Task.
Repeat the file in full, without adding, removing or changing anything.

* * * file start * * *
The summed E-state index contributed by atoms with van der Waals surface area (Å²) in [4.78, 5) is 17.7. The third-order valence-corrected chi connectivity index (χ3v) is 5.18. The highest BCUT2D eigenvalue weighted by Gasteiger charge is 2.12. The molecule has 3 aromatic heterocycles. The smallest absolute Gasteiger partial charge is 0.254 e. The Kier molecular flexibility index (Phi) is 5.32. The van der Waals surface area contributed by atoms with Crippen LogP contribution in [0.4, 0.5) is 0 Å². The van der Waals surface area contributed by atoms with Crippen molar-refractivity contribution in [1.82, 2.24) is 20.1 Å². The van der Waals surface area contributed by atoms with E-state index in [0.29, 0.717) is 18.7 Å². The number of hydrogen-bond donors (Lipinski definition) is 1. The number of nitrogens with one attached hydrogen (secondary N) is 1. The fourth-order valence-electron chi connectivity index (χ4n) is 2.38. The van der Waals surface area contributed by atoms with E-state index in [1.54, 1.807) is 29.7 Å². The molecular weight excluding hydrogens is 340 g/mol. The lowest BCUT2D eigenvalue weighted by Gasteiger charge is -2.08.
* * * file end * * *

The summed E-state index contributed by atoms with van der Waals surface area (Å²) in [4.78, 5) is 17.7. The third-order valence-corrected chi connectivity index (χ3v) is 5.18. The highest BCUT2D eigenvalue weighted by Gasteiger charge is 2.12. The molecule has 3 aromatic heterocycles. The smallest absolute Gasteiger partial charge is 0.254 e. The Kier molecular flexibility index (Phi) is 5.32. The van der Waals surface area contributed by atoms with Crippen LogP contribution in [0.4, 0.5) is 0 Å². The van der Waals surface area contributed by atoms with Crippen molar-refractivity contribution in [1.82, 2.24) is 20.1 Å². The van der Waals surface area contributed by atoms with E-state index in [0.29, 0.717) is 18.7 Å². The number of hydrogen-bond donors (Lipinski definition) is 1. The number of nitrogens with one attached hydrogen (secondary N) is 1. The fourth-order valence-electron chi connectivity index (χ4n) is 2.38. The van der Waals surface area contributed by atoms with E-state index in [1.54, 1.807) is 29.7 Å². The molecular weight excluding hydrogens is 340 g/mol. The lowest BCUT2D eigenvalue weighted by Gasteiger charge is -2.08.